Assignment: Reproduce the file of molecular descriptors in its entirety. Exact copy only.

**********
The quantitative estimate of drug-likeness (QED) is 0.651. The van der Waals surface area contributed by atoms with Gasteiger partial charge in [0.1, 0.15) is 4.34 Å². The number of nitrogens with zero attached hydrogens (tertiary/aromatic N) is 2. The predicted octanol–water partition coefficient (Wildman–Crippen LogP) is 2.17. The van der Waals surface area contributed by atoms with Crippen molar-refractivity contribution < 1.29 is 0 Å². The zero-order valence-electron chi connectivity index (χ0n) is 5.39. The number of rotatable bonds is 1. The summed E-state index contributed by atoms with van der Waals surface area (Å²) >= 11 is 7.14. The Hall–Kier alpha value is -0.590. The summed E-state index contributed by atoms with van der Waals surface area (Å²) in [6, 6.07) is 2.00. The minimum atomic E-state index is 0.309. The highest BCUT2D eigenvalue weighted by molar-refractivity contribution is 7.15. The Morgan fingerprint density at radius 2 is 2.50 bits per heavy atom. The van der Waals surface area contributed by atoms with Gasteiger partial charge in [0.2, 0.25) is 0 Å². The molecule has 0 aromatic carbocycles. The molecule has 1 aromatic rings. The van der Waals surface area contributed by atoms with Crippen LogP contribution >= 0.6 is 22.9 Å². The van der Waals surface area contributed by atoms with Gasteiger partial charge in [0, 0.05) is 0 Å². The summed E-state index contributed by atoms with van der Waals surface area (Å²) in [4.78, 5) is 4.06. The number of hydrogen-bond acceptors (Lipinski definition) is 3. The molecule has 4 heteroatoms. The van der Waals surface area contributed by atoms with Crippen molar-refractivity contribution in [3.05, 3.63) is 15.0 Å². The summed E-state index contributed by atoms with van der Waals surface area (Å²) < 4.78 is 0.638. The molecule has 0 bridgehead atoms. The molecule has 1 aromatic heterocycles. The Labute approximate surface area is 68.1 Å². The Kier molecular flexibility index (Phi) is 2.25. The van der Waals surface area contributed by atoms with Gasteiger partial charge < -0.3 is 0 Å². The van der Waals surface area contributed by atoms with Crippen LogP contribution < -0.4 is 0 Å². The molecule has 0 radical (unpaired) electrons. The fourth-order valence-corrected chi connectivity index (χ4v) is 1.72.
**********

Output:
The quantitative estimate of drug-likeness (QED) is 0.651. The van der Waals surface area contributed by atoms with Gasteiger partial charge in [0.1, 0.15) is 4.34 Å². The number of nitrogens with zero attached hydrogens (tertiary/aromatic N) is 2. The predicted octanol–water partition coefficient (Wildman–Crippen LogP) is 2.17. The van der Waals surface area contributed by atoms with Crippen molar-refractivity contribution < 1.29 is 0 Å². The zero-order valence-electron chi connectivity index (χ0n) is 5.39. The number of rotatable bonds is 1. The summed E-state index contributed by atoms with van der Waals surface area (Å²) >= 11 is 7.14. The Hall–Kier alpha value is -0.590. The summed E-state index contributed by atoms with van der Waals surface area (Å²) in [6, 6.07) is 2.00. The minimum atomic E-state index is 0.309. The highest BCUT2D eigenvalue weighted by molar-refractivity contribution is 7.15. The Morgan fingerprint density at radius 2 is 2.50 bits per heavy atom. The van der Waals surface area contributed by atoms with Gasteiger partial charge in [0.2, 0.25) is 0 Å². The molecule has 0 aromatic carbocycles. The molecule has 1 aromatic rings. The van der Waals surface area contributed by atoms with Crippen LogP contribution >= 0.6 is 22.9 Å². The van der Waals surface area contributed by atoms with Gasteiger partial charge in [0, 0.05) is 0 Å². The summed E-state index contributed by atoms with van der Waals surface area (Å²) in [4.78, 5) is 4.06. The number of hydrogen-bond acceptors (Lipinski definition) is 3. The molecule has 4 heteroatoms. The van der Waals surface area contributed by atoms with Crippen molar-refractivity contribution in [3.05, 3.63) is 15.0 Å². The summed E-state index contributed by atoms with van der Waals surface area (Å²) < 4.78 is 0.638. The molecule has 0 bridgehead atoms. The molecule has 1 aromatic heterocycles. The Labute approximate surface area is 68.1 Å². The Kier molecular flexibility index (Phi) is 2.25. The van der Waals surface area contributed by atoms with Gasteiger partial charge < -0.3 is 0 Å². The van der Waals surface area contributed by atoms with Crippen LogP contribution < -0.4 is 0 Å². The molecule has 0 radical (unpaired) electrons. The fourth-order valence-corrected chi connectivity index (χ4v) is 1.72.